It looks like the folks at Redmond have declared that it's time to wrap
their arms around the open source philosophy. Microsoft and open
source? Say what? Seems like they're on a streak, with the announcement of ASP.NET MVC, Web API, and Razor being available on CodePlex last week and recent news that Microsoft is ranked as one of the top contributors to Linux.
Yesterday, they announced that they're in the works of forming a new subsidiary by shifting some of their Interoperability Strategy team to a new group, aptly named: Microsoft Open Source Technologies, Inc. This conglomerate, to be headed by current team lead Jean Paoli, will be made up of about 50 to 75 internal employees.
"The subsidiary provides a new way of engaging in a more clearly defined manner. This new structure will help facilitate the interaction between Microsoft's proprietary development processes and the company's open innovation efforts and relationships with open source and open standards communities,"
This isn't the first venture into open source for the Redmond giants, however; Microsoft has been working with groups such as the Outercurve Foundation to create CodePlex as well as the Apache Software Foundation. Relationships with the Linux community haven't always been the strongest, but even that seems to be on the rise. But the big question is: why now? Some are skeptical when it comes to Microsoft's intentions.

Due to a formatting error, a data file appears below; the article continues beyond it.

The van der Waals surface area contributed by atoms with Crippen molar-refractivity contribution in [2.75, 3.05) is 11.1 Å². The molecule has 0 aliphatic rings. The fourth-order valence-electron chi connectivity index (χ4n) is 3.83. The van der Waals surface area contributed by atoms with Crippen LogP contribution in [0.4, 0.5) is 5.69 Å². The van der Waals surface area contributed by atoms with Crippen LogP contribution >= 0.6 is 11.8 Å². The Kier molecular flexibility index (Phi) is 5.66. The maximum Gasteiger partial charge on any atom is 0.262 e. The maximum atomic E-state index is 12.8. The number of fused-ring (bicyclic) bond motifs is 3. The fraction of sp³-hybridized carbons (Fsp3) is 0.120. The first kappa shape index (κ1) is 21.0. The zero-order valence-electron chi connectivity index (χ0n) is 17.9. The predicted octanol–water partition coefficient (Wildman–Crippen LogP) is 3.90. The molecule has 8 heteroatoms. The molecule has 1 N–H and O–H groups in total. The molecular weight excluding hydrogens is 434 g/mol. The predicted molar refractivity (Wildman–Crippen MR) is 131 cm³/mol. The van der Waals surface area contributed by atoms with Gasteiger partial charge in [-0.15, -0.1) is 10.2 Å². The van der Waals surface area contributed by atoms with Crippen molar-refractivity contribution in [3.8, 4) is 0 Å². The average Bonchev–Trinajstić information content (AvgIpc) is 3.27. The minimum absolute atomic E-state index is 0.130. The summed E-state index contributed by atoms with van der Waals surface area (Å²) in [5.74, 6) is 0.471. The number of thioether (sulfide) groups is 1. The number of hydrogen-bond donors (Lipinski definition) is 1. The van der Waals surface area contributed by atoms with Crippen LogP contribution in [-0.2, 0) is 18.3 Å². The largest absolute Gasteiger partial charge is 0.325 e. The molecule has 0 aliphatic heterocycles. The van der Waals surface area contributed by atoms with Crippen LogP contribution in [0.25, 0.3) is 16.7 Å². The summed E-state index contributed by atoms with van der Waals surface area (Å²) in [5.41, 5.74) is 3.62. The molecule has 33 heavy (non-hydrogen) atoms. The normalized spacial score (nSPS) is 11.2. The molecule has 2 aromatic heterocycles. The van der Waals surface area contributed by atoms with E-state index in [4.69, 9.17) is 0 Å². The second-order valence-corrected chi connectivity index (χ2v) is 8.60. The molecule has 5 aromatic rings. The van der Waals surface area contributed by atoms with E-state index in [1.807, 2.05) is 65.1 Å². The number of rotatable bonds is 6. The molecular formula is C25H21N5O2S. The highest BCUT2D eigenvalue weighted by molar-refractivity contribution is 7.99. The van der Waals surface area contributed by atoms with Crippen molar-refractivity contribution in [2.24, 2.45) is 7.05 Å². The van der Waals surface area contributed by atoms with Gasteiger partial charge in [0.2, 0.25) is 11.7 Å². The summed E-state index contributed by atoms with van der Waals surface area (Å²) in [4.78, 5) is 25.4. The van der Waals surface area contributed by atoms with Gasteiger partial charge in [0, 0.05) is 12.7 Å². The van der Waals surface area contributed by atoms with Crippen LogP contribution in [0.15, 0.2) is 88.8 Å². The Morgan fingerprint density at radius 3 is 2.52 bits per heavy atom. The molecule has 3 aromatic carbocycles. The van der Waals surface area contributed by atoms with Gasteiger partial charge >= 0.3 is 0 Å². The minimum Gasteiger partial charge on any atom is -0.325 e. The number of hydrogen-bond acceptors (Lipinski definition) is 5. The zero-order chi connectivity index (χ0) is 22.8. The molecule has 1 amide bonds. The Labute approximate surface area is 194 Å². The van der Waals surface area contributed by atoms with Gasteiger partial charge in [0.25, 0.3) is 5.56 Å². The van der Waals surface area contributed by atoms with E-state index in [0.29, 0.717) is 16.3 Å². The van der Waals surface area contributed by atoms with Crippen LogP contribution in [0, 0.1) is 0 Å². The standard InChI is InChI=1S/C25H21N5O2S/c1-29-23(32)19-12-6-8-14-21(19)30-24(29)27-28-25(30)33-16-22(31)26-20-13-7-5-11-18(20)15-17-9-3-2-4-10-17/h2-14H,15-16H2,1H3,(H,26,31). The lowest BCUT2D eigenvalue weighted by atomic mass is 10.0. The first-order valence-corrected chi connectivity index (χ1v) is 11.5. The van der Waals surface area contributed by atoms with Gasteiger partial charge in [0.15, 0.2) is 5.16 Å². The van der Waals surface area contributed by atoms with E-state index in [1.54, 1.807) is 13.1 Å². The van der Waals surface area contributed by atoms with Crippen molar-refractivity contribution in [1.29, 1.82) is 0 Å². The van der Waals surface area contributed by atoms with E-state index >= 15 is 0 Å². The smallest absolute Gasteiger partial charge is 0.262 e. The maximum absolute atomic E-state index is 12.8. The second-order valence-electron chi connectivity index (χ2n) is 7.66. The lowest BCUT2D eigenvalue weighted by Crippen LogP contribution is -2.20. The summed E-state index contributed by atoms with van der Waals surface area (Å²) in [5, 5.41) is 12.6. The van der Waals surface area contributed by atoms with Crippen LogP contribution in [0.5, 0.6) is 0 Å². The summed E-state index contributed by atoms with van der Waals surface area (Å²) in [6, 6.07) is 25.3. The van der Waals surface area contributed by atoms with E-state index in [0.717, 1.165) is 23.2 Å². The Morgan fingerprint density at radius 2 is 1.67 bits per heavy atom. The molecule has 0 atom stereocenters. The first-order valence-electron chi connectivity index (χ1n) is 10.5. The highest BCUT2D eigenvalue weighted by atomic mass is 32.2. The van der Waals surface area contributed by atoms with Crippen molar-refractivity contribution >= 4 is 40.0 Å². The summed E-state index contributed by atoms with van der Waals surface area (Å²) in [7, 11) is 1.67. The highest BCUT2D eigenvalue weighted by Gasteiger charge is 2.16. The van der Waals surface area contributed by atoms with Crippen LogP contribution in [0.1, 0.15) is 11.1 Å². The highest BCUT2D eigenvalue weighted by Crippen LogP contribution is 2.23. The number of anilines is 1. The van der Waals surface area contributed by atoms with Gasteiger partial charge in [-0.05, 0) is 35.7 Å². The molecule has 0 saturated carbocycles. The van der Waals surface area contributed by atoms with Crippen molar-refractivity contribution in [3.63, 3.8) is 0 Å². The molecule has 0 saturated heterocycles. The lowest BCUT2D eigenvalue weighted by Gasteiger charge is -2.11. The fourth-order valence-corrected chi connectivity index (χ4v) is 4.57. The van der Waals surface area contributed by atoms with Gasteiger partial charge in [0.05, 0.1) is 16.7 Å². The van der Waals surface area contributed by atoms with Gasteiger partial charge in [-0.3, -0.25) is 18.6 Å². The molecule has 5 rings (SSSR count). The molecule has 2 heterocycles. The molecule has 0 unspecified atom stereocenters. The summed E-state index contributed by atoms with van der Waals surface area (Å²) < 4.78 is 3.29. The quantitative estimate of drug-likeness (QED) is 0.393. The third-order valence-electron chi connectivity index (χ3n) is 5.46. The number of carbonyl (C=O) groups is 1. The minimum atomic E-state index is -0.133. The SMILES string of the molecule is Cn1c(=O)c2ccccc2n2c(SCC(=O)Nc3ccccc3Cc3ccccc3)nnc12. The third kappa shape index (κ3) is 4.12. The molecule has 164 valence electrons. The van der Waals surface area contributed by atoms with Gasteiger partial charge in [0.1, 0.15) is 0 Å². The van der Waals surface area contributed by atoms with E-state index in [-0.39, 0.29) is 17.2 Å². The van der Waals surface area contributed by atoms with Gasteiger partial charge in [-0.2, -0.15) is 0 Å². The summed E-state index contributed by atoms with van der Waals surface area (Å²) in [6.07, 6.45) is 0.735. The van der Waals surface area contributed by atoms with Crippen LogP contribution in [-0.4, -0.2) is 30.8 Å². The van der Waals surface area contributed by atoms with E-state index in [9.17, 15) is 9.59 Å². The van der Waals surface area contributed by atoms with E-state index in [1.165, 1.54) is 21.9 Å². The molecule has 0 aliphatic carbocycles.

Al Hilwa of IDC thinks the subsidiary may be a result of legal issues with open source. He claims that there would be a certain legal overview associated with open source devs working for Microsoft directly that clashes with traditional 'open source agility.'
"This is an interesting development. It suggests to me that this arrangement is the best one they could come up with to deal with issues Microsoft lawyers may have with open source code isolation and IP protection." -- Al Hilwa
What do you think? Is Microsoft truly opening its doors to open source or simply saving some cash intended for their legal team?